This past weekend I received an e-mail from a local San Luis Obispo resident who wanted to know if I were aware of any activities planned within the community for National Hunger and Homelessness Awareness Week (November 16-22, 2008). Having had experienced homelessness herself at one point in her life, she had a desire to do something to help raise awareness in the community.
National Hunger and Homeless Awareness Week, is an annual event which is co-sponsored by the National Coalition for the Homeless and the National Student Campaign Against Hunger and Homelessness.
To quote from the National Coalition for the Homeless website:
Each year, one week before Thanksgiving, National Coalition for the Homeless and the National Student Campaign Against Hunger and Homelessness co-sponsor National Hunger and Homelessness Awareness Week. During this week, a number of schools, communities and cities take part in a nationwide effort to bring greater awareness to the problems of hunger and homelessness.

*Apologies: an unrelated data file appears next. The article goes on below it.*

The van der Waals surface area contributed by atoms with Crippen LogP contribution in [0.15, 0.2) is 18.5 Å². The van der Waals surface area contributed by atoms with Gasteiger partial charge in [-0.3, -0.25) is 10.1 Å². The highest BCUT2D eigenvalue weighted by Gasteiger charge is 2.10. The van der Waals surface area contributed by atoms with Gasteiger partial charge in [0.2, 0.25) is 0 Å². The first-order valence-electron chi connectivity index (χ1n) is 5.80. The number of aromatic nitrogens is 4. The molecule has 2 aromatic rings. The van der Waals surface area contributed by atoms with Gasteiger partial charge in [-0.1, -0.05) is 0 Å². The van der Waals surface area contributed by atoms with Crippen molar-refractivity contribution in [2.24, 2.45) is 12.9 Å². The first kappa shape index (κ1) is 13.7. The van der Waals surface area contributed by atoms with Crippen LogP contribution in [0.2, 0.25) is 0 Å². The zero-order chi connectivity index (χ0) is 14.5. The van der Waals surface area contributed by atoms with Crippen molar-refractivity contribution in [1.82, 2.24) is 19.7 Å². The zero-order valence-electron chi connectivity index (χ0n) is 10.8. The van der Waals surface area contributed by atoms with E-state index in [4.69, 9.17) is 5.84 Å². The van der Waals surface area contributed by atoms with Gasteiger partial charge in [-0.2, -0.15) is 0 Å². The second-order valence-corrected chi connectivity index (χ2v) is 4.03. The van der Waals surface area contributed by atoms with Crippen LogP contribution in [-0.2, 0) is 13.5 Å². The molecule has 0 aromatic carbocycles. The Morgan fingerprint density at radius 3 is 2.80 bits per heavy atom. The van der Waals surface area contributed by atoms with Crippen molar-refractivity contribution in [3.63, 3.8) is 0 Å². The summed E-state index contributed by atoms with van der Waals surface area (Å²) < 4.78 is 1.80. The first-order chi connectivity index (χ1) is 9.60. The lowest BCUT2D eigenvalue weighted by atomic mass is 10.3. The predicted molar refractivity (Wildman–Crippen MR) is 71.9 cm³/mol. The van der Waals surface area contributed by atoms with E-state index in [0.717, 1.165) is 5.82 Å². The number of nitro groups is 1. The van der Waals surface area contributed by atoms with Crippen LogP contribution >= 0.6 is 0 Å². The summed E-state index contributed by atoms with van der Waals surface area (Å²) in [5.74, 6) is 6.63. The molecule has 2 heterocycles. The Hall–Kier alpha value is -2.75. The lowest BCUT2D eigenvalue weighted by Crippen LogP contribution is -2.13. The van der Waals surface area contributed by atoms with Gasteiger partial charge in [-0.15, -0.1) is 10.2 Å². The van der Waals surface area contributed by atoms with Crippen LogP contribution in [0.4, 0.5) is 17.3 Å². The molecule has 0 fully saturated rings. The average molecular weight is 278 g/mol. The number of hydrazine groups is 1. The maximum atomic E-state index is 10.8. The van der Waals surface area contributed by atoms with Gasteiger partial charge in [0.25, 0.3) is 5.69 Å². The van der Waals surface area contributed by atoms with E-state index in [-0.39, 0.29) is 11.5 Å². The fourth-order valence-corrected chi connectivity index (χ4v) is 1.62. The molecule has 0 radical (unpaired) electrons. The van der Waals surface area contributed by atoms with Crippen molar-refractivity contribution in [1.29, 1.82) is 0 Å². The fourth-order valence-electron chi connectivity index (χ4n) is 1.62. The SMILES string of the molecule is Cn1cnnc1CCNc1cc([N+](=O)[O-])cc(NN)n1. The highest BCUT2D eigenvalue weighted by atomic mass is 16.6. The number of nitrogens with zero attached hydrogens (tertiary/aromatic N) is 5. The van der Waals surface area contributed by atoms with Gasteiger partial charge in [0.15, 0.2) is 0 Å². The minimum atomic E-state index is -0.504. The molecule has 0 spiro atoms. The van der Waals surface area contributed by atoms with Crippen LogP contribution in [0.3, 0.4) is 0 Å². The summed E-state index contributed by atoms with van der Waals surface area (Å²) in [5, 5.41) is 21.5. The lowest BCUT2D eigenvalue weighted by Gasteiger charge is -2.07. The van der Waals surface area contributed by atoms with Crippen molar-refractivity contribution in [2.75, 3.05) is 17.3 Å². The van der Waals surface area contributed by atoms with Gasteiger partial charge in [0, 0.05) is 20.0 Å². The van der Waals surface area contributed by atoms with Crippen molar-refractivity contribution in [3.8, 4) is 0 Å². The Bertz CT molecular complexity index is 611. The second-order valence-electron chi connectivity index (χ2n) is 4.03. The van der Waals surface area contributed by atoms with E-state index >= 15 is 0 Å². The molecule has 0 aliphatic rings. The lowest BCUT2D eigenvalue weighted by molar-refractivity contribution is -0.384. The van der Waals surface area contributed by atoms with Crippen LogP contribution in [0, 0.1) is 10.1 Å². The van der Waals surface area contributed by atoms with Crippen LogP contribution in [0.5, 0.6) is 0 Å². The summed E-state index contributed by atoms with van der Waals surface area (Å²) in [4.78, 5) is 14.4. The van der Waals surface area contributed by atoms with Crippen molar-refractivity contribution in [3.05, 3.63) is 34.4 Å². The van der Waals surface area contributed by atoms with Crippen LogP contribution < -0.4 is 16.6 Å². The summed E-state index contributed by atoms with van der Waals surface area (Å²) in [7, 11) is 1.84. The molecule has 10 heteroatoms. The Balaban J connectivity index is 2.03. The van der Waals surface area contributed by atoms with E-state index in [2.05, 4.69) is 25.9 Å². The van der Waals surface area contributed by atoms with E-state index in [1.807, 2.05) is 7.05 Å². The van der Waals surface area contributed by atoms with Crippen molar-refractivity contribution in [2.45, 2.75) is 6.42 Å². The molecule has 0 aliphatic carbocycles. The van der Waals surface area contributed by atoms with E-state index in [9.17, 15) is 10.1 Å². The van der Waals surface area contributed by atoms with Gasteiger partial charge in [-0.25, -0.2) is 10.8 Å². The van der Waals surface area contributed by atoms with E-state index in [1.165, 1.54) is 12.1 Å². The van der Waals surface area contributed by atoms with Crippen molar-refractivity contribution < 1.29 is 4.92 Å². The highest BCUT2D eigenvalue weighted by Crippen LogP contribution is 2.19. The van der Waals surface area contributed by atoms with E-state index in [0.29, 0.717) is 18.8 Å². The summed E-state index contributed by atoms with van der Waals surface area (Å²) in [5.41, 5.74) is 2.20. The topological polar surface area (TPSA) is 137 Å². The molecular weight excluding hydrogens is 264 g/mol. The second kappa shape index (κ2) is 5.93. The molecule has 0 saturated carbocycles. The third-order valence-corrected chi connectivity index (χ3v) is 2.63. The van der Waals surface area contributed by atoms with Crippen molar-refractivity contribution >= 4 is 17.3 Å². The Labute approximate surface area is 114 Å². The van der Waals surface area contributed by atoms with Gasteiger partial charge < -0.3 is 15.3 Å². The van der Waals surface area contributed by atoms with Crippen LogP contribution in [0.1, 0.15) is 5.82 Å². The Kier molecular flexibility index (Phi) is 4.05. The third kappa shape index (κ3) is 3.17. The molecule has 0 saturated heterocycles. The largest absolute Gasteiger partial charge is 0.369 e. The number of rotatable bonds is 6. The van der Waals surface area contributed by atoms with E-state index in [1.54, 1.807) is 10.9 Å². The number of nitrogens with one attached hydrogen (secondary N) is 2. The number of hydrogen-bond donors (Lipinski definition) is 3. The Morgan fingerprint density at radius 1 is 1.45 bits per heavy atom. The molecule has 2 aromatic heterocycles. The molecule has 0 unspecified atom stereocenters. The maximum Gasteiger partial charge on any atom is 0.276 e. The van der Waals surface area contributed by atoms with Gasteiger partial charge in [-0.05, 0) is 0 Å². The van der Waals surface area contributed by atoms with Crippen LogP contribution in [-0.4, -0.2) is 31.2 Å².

Obviously, because I blog about homelessness, any event which raises public awareness with regards to homelessness is something which I thoroughly approve of. So, I was rather pleased to have someone from the local community who wanted to become involved ask what they could do to make a difference.
Since I hadn’t heard of any activities being planned for that week, I wrote back suggesting she contact the local homeless shelter to ask what they might have going on. I also mentioned she might try contacting Cal-Poly University about what activities they might be planning for the event. Her second e-mail caused me a bit of concern,
Thanks so much for getting back to me, Michael. I did contact someone (Joy?) @ CalPoly via e-mail, but haven’t heard anything back from her. And, I’ve been trying to connect with Dee Torres since August, but she has not responded to me. I finally heard through the grapevine that she is doing both her job @ Prado Day Center and has taken over for the Shelter (the one which you mentioned), so she is obviously very busy, but I don’t think that excuses not responding to a request for information.